Whether it's what to knit next or who to marry or what to have for dinner, I've wondered for a long time how people make decisions.
Decisive or Passive?
Based on how opinionated I am, you'd think that I was a very decisive person, but you can ask Thaddeus...I'm not. I would much rather have someone else make decisions for me. I don't care to decide on what restaurant we go to, or what movie we see or how much to tip the cab driver. Most of my decisions are made by either doing what I did the last time in a similar situation (if the results weren't disastrous) or letting someone else or circumstances decide for me.
I'm potentially looking at a somewhat large decision, and I have to admit, I'm relying on fate to come up with what I should do.
Perhaps not the best way to make decisions, but it's worked out pretty well for me so far in my life.
Current Knitting and Spinning
A while ago, I was at Twist with my knitting retreat friend Kirk and his partner, and I bought a bunch of Zara merino yarn in four different colors (3 greens and 1 navy blue).
Since I never got around to storing this yarn in my knitting room, it stayed in the living room in a Twist bag.
Again, leaving the decision of my next knitting project to circumstances, I decided it would be my next project. I opted to make a pullover (for Thaddeus or me) and I knew I was going to make random stripes.
Since I didn't want to do plain stripes, I opted to knit this sweater in the linen stitch, so the change from color to color has a blended look to it.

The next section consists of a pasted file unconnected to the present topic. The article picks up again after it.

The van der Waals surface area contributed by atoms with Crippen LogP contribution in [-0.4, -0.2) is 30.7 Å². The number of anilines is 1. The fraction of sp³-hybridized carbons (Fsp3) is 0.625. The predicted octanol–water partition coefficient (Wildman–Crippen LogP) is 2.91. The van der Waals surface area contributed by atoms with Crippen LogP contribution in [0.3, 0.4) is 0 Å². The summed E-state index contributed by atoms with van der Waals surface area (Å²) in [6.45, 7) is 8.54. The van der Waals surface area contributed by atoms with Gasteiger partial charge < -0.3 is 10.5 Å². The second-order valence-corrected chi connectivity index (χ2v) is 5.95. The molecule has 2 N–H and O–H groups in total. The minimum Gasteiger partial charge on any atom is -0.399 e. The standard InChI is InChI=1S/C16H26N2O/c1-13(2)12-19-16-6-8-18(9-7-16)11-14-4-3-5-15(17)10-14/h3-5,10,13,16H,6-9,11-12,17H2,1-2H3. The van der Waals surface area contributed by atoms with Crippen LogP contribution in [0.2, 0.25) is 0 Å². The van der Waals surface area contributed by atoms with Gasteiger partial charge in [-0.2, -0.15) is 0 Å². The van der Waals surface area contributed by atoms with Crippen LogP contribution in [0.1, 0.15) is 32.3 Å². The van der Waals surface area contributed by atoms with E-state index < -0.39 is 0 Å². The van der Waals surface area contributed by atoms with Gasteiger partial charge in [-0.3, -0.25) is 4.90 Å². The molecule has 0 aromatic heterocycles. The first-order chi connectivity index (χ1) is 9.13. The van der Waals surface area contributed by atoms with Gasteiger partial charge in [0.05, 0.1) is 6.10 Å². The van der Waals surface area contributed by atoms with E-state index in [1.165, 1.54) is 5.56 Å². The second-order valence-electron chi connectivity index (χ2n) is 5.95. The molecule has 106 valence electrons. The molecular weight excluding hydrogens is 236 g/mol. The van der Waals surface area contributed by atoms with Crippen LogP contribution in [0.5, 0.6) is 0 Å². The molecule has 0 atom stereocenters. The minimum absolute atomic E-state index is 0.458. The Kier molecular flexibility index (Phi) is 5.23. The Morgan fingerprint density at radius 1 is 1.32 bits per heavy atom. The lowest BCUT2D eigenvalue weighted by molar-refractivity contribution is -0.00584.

Honestly, not sure that I like the colors so much, but they're not awful.
I also finally finished plying the last of the Optim Merino.
Now, I just have to wind it onto a hank and consider whether I'll dye it.
Deborah asks, "How much yarn did you end up using for the blanket? I think I see only one repeat, so is that just one ball (and what size ball-- I see they come in different weights/yardage)?"
This is the fingering weight Kauni and I used on full ball (with VERY little left). I think Kauni does come in other weights/yardages, but this is all I've ever seen in my local yarn store.
Mary-Helen writes, "I just thought of something I've never thought of before: how do you get married in the US if you don't want a religious wedding? Is it City Hall? Or is there some other place that does civil ceremonies? And how commmon are they? Here is Aus far more people get married in gardens, parks and other places than do in churches now. Is it the same in the US?"
There are a number of civil servants who are able to marry people in the states. Judges, county clerks, justices of the peace, etc. I'm honestly not sure how common they are, or what the statistics are. As for the venue for marriages, I don't see a lot of couples marrying in gardens and parks, although "destination weddings" are becoming more and more popular (where the couple goes to a vacation spot, like Cancun or the Virgin Islands and gets married in a hotel or outdoor pagoda...since guests have to pay their way to the vacation hotel, they're usually smaller affairs).